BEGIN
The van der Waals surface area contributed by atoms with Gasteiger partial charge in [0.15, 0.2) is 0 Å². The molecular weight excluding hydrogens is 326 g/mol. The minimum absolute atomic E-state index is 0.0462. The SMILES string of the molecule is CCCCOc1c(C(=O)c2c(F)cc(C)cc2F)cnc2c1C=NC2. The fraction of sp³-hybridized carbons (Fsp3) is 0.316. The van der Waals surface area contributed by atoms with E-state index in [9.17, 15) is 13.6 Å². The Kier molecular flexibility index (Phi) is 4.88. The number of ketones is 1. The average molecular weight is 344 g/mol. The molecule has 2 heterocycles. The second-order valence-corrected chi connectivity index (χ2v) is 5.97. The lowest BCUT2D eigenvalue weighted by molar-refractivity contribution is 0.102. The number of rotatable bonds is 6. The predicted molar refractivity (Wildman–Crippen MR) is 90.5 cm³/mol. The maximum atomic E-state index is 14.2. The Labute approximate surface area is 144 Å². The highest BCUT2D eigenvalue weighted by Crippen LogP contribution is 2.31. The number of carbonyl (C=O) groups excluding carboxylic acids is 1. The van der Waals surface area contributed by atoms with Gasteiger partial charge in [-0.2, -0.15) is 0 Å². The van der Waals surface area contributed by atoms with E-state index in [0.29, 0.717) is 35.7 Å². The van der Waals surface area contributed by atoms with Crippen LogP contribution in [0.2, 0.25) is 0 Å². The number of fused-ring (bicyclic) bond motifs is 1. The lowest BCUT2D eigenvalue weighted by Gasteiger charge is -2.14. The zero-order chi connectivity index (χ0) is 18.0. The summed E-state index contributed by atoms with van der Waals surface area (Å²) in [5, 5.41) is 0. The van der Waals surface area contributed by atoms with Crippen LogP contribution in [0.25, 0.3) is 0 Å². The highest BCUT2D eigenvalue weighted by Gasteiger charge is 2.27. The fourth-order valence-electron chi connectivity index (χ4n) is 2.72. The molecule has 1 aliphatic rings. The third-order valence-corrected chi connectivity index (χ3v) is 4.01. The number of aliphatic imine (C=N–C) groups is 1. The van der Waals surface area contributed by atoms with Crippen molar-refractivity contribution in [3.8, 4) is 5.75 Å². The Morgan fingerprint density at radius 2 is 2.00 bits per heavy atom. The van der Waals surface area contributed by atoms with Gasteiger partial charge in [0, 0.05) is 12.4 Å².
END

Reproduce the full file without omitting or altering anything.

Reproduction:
The van der Waals surface area contributed by atoms with Gasteiger partial charge in [0.15, 0.2) is 0 Å². The molecular weight excluding hydrogens is 326 g/mol. The minimum absolute atomic E-state index is 0.0462. The SMILES string of the molecule is CCCCOc1c(C(=O)c2c(F)cc(C)cc2F)cnc2c1C=NC2. The fraction of sp³-hybridized carbons (Fsp3) is 0.316. The van der Waals surface area contributed by atoms with E-state index in [9.17, 15) is 13.6 Å². The Kier molecular flexibility index (Phi) is 4.88. The number of ketones is 1. The average molecular weight is 344 g/mol. The molecule has 2 heterocycles. The second-order valence-corrected chi connectivity index (χ2v) is 5.97. The lowest BCUT2D eigenvalue weighted by molar-refractivity contribution is 0.102. The number of rotatable bonds is 6. The predicted molar refractivity (Wildman–Crippen MR) is 90.5 cm³/mol. The maximum atomic E-state index is 14.2. The Labute approximate surface area is 144 Å². The highest BCUT2D eigenvalue weighted by Crippen LogP contribution is 2.31. The number of carbonyl (C=O) groups excluding carboxylic acids is 1. The van der Waals surface area contributed by atoms with Gasteiger partial charge in [-0.2, -0.15) is 0 Å². The van der Waals surface area contributed by atoms with E-state index in [0.29, 0.717) is 35.7 Å². The van der Waals surface area contributed by atoms with Crippen LogP contribution in [0.2, 0.25) is 0 Å². The number of fused-ring (bicyclic) bond motifs is 1. The lowest BCUT2D eigenvalue weighted by Gasteiger charge is -2.14. The zero-order chi connectivity index (χ0) is 18.0. The summed E-state index contributed by atoms with van der Waals surface area (Å²) in [5, 5.41) is 0. The van der Waals surface area contributed by atoms with Crippen LogP contribution in [0.25, 0.3) is 0 Å². The highest BCUT2D eigenvalue weighted by Gasteiger charge is 2.27. The fourth-order valence-electron chi connectivity index (χ4n) is 2.72. The molecule has 1 aliphatic rings. The third-order valence-corrected chi connectivity index (χ3v) is 4.01. The number of aliphatic imine (C=N–C) groups is 1. The van der Waals surface area contributed by atoms with Crippen molar-refractivity contribution in [3.8, 4) is 5.75 Å². The Morgan fingerprint density at radius 2 is 2.00 bits per heavy atom. The van der Waals surface area contributed by atoms with Gasteiger partial charge in [0, 0.05) is 12.4 Å².